Nearly two and a half centuries ago Marie Antoinette, on hearing the French people were short of bread, supposedly said: ‘Let them eat cake’. It was a callous remark, and became a symbol of the French aristocracy’s isolation from the people they governed, a schism that shortly thereafter descended into the brutality and violence of the French Revolution. Antoinette was also known for her lavish spending, to the point of being known as Madame Déficit, further underscoring the differences between the classes.
Many would see a parallel with Malaysia’s current situation, as a rising cost of living squeezes real incomes while the government pursues an agenda of deficit reduction and fiscal consolidation. That agenda has seen subsidy cuts across many essential items (beginning with petrol and electricity) identified by the new Fiscal Policy Committee (FPC), which was formed last year to coordinate and plot the overall direction of Malaysia’s fiscal health.
The situation that the FPC had to deal with was more acute than has been generally recognised. While government revenue and spending were both somewhat above budget projections, leading to the perception of a fiscally irresponsible government, nominal GDP growth had been in sharp decline since the end of 2012, and only began to recover in the second half of 2013. Hence, even if the government hit its 2013 deficit target in absolute terms, the debt-to-GDP ratio would have exceeded the administration’s line in the sand of 55 per cent by the end of the year.
That realisation caused some hard and hasty decisions to be made, the biggest of which was the 20 sen per litre (US$0.06) reduction in petrol subsidies, but also extended to a review of electricity tariff rates, toll road rates and other lesser subsidies. In addition, it was confirmed during the tabling of the 2014 government budget that the goods and services tax system would be introduced in 2015 at a higher-than-expected rate, replacing the antiquated sales and services tax.
From an economic and fiscal perspective these are all defensible moves, and there’s no question that implementing them would immensely improve the government’s financial position and the competitiveness of the economy. In fact, preliminary numbers indicate the government achieved a surplus in the last quarter of 2013, preserving the 55 per cent debt limit. The issuance of government debt securities in 2013 is also coming in below initial projections. While there is still a long way ahead in closing the budget gap, positive steps towards that goal have been taken.
However, from a political economy perspective, the impact of multiple price revisions within a very short timeframe has eroded support for the government. The perception is that price inflation will impact the lower-income groups the most, as essentials make up a bigger portion of their expenditure. The increase in cash assistance programs that the government began in 2011 only partly offsets the increase in household costs and taxation. Moreover, the implementation of the petrol subsidy cut was somewhat botched, leading to the impression that the government hadn’t thought it through. The result has been a restless populace and consumer inflation that is likely to exceed 3.0 per cent in the very near future, compared with just 1.2 per cent at the end of 2012.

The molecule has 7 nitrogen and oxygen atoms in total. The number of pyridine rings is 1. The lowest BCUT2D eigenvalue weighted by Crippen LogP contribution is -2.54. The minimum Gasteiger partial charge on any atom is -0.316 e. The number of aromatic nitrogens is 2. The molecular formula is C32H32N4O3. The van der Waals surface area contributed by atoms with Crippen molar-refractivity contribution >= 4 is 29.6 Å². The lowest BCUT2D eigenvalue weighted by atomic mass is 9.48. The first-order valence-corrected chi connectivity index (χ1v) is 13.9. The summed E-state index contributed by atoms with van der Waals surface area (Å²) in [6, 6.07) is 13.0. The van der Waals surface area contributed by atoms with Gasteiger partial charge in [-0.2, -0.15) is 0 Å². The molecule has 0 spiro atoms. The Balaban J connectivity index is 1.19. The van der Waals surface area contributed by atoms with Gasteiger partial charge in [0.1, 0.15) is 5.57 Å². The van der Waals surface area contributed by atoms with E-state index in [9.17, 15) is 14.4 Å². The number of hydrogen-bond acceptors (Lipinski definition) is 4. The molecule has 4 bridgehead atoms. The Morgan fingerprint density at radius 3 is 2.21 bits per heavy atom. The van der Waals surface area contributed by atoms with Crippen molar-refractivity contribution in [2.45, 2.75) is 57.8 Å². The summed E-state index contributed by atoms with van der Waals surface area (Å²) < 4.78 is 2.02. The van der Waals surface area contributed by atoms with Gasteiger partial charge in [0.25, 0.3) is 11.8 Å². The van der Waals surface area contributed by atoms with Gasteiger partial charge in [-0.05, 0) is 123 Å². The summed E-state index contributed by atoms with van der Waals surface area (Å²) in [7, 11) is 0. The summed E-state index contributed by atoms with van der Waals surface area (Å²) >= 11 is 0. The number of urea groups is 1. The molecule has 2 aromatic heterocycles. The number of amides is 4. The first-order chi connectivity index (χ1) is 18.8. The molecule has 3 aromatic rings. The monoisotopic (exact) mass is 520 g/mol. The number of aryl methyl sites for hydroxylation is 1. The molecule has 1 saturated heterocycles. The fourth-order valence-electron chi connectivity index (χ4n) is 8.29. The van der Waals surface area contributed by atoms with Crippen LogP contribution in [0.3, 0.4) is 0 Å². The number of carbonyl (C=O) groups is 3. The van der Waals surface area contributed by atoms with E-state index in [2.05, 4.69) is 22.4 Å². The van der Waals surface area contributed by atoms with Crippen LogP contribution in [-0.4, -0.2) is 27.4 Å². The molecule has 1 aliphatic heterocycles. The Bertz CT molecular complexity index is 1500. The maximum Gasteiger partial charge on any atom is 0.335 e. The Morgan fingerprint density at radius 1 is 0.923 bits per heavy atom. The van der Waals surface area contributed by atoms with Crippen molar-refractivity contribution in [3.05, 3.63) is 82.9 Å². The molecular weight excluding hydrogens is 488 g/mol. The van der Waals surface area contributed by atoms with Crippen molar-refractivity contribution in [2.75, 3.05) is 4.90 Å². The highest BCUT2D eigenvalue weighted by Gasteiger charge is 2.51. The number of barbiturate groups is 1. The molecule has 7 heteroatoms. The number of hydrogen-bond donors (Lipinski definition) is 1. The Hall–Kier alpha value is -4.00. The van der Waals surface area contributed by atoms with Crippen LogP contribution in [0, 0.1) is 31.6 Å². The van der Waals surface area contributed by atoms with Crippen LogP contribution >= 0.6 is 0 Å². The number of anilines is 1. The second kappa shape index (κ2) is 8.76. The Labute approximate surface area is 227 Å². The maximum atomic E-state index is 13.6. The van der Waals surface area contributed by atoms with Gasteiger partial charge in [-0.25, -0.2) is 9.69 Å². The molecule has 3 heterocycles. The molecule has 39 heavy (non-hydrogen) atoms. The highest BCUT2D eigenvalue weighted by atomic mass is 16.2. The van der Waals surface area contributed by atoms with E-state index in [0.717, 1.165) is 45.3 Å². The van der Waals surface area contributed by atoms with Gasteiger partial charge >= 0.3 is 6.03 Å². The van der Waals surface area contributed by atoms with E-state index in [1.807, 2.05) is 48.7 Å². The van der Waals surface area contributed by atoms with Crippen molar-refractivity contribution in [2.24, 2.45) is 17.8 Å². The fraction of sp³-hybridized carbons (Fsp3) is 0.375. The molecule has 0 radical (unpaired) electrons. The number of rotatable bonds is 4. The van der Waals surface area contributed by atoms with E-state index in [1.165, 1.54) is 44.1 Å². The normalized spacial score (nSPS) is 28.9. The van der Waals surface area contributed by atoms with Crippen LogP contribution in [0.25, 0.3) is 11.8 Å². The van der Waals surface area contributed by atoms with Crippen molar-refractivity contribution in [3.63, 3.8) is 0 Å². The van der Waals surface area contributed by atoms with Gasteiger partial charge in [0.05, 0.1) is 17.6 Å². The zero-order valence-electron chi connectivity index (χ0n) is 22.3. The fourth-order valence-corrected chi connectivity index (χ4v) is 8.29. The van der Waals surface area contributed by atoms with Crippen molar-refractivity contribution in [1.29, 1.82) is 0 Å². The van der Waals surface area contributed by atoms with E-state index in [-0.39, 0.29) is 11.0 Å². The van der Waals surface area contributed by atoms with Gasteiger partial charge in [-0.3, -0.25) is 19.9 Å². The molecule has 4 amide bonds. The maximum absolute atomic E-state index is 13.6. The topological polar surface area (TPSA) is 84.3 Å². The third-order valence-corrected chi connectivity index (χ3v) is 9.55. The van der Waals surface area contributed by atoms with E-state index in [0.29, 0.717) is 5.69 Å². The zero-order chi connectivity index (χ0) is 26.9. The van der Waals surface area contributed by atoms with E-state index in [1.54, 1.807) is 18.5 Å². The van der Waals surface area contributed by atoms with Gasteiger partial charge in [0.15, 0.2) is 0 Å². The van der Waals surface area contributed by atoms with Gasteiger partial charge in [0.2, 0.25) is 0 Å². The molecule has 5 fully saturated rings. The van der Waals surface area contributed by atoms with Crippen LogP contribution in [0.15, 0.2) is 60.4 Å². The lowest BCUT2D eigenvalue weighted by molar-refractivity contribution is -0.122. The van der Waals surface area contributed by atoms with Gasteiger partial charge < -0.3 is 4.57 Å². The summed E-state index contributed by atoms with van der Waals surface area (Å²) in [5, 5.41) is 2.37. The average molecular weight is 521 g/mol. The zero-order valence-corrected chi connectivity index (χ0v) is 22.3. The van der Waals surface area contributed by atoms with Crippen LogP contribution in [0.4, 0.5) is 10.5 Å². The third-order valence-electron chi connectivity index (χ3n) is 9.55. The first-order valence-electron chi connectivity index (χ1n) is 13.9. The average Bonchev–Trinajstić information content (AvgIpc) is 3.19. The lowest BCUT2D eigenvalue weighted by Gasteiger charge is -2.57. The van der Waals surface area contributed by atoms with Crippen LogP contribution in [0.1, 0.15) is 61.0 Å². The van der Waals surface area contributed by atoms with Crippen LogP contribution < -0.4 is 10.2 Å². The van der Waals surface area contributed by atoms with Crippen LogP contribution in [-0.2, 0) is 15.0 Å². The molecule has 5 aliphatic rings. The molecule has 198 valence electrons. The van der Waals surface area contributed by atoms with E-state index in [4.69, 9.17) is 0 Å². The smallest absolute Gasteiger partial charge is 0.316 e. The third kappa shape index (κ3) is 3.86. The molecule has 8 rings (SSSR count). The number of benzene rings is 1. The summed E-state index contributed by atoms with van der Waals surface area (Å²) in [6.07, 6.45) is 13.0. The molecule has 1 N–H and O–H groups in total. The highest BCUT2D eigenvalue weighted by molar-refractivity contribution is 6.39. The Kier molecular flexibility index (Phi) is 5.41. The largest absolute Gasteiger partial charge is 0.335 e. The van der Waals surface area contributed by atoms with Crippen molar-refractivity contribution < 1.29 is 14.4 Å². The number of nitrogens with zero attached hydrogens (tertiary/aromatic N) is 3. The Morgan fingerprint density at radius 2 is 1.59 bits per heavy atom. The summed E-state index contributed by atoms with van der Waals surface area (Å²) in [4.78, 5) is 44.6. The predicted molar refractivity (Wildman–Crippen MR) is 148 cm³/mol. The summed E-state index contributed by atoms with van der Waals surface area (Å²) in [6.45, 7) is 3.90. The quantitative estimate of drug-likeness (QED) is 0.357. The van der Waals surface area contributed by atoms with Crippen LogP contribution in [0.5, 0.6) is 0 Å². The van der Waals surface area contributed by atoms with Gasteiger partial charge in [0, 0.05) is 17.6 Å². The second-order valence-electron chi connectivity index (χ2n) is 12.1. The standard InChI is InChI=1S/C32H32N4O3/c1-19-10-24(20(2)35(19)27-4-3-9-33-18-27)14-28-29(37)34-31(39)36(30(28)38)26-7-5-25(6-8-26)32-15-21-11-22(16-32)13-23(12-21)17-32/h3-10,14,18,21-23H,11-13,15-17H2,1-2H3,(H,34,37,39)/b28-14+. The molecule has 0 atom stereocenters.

So where now from here?
From a policy angle, there’s little to complain about. The government is keeping to its commitment towards fiscal consolidation, building fiscal space to deal with potential future crises and generally putting government finances on a more solid footing. Household incomes are rising fast enough to deal with the acceleration in price increases — for the moment. The economy is benefitting from higher private and public investment, and should be given a further boost from the improvement in the external economic environment.
However, there is a growing trust deficit with the administration and a gap in communicating government policies to the people. The necessity for hard decisions has not been explained fully or clearly, especially as the Malaysian populace has become increasingly plugged into non-traditional communications channels. Whatever good intentions and sound policy the administration may have are lost in this disconnect.
Again, there are parallels with history. Marie Antoinette never actually said the words that were attributed to her; some historians believe they were uttered by another French queen generations before her time. She may have been profligate with public funds, but much of that money also went towards charitable works, and by all accounts she was truly sensitive to the needs of the people. The vilification of Marie Antoinette occurred because she was an easy target as a foreign princess and through her status as queen, not because of her true character or actions; it was as a symbol that she was brought to the guillotine.
That’s a tragedy, and a mistake, that shouldn’t be repeated.
Nurhisham Hussein is an economist based in Malaysia.